Can crawl Google PDF files

Hands-on tips: Use PDFs optimally for your own SEO strategy

As soon as the PDF file is created, each element (headline, images, text) is always in the same position. It does not matter from which format the PDF is generated. In this article you will get tips on how to deal with PDFs and learn how you can best use them for your SEO strategy.

How does Google deal with PDFs?

With highly competitive keywords, PDFs rarely appear in the TOP10 search results. Technically, however, Google does not differentiate between an HTML page and a PDF document. Instead, the focus of the search engine is on presenting the user with the best search result.

Texts: Google can index PDFs in any language or any character encoding, provided the document is not password protected or encrypted. Texts that are implemented as images are partially processed with the help of OCR algorithms and "read" accordingly. A simple test can be used to find out whether a text in a PDF can be read by Google with little effort: If the text can be copied from the PDF using copy & paste, Google will also be able to read and understand the text.

Images: Images from PDFs are not suitable for the classic Google image search. If you want to be found with the images from the PDF, it is advisable to create a classic HTML page.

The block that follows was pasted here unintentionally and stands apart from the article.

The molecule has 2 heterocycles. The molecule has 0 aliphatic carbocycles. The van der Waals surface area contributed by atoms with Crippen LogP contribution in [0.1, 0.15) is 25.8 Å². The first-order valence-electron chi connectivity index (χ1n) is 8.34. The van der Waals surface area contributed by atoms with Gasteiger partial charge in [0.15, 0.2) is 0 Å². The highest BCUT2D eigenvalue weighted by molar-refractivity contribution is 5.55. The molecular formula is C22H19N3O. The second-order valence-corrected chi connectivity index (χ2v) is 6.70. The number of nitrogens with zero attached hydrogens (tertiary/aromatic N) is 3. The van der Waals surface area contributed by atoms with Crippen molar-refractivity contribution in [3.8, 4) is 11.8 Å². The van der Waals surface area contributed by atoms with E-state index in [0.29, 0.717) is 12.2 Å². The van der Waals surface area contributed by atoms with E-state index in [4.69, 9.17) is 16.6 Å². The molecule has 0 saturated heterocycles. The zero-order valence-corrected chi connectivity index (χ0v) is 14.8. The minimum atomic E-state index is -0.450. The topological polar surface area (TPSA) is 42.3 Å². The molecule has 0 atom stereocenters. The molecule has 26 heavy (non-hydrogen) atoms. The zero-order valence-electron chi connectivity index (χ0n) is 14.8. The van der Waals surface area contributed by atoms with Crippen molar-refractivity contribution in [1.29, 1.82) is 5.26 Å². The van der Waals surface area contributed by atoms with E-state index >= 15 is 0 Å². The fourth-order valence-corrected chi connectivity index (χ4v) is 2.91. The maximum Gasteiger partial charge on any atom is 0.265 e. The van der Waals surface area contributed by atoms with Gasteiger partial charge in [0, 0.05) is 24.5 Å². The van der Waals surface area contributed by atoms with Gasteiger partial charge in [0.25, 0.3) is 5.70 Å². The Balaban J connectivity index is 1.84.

Left: Like HTML documents, PDFs can also contain links. Similar to the HTML version, the links in PDFs can inherit link power. This was recently confirmed in a statement from Gary Illyes:

Illustration 1: Links in PDFs pass on link power

Danger: When dealing with PDFs, always keep in mind that PDF calls are not recorded by tracking solutions such as Google Analytics. It is therefore possible that a PDF attracts a large number of visitors, but this traffic is not used accordingly.

In order to identify potentials and weak points, a log file analysis is recommended in order to be able to examine calls to non-HTML files. Incidentally, log file analyzes are also well suited for examining crawler activities using the UserAgent.

Use PDFs correctly

From a search engine point of view, PDFs are a double-edged topic. On the one hand, PDFs as well as other document types can be listed in the search results. On the other hand, they do not offer the user any navigation or other elements of interaction with the site.

That is why it is important to think about the role PDFs play in your own SEO strategy. The most important question should be: "Can a PDF meet the expectations of a search engine visitor?"

Option 1:
Exclude PDFs that do not serve as landing pages from the index

If there is the assumption that an indexable PDF cannot meet the information needs of a user, one should ensure that the corresponding PDF is excluded from the search engine index.

The easiest way to keep PDFs out of the index is to use an x-robot in the HTTP header. Either a noindex or a canonical tag can be displayed via this. While the noindex only provides the search engine with the information that the content does not belong in the index, the canonical tag can be used to refer to an HTML version of the PDF.

Use case: Which solution is right for me?